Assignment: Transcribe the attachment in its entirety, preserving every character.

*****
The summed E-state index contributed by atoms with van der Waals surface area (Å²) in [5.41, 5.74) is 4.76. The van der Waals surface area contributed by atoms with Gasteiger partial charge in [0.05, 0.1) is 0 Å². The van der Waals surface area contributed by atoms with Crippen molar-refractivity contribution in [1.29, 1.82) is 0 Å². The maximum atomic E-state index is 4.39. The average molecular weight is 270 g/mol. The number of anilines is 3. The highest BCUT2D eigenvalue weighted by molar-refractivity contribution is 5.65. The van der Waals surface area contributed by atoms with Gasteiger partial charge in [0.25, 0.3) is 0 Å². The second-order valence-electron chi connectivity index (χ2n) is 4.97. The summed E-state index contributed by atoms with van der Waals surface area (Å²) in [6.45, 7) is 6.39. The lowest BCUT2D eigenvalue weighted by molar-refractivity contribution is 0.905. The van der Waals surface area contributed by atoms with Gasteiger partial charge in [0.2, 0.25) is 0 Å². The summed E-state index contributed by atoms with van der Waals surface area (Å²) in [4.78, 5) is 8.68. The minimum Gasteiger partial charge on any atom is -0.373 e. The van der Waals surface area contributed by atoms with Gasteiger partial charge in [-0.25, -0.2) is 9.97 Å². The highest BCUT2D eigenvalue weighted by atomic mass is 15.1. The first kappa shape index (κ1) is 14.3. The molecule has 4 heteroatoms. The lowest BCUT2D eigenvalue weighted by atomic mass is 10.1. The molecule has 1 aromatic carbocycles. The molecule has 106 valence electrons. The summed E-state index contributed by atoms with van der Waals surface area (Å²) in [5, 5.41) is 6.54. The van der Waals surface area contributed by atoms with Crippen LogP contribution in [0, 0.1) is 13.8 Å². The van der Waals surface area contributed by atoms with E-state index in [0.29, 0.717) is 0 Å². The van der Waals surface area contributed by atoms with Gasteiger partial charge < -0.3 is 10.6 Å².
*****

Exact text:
The summed E-state index contributed by atoms with van der Waals surface area (Å²) in [5.41, 5.74) is 4.76. The van der Waals surface area contributed by atoms with Gasteiger partial charge in [0.05, 0.1) is 0 Å². The van der Waals surface area contributed by atoms with Crippen molar-refractivity contribution in [1.29, 1.82) is 0 Å². The maximum atomic E-state index is 4.39. The average molecular weight is 270 g/mol. The number of anilines is 3. The highest BCUT2D eigenvalue weighted by molar-refractivity contribution is 5.65. The van der Waals surface area contributed by atoms with Gasteiger partial charge in [0.25, 0.3) is 0 Å². The second-order valence-electron chi connectivity index (χ2n) is 4.97. The summed E-state index contributed by atoms with van der Waals surface area (Å²) in [6.45, 7) is 6.39. The lowest BCUT2D eigenvalue weighted by molar-refractivity contribution is 0.905. The van der Waals surface area contributed by atoms with Gasteiger partial charge in [0.2, 0.25) is 0 Å². The summed E-state index contributed by atoms with van der Waals surface area (Å²) in [4.78, 5) is 8.68. The minimum Gasteiger partial charge on any atom is -0.373 e. The van der Waals surface area contributed by atoms with Gasteiger partial charge in [-0.25, -0.2) is 9.97 Å². The highest BCUT2D eigenvalue weighted by atomic mass is 15.1. The first kappa shape index (κ1) is 14.3. The molecule has 4 heteroatoms. The lowest BCUT2D eigenvalue weighted by atomic mass is 10.1. The molecule has 1 aromatic carbocycles. The molecule has 106 valence electrons. The summed E-state index contributed by atoms with van der Waals surface area (Å²) in [5, 5.41) is 6.54. The van der Waals surface area contributed by atoms with Crippen LogP contribution in [0, 0.1) is 13.8 Å². The van der Waals surface area contributed by atoms with E-state index in [0.29, 0.717) is 0 Å². The van der Waals surface area contributed by atoms with Gasteiger partial charge < -0.3 is 10.6 Å².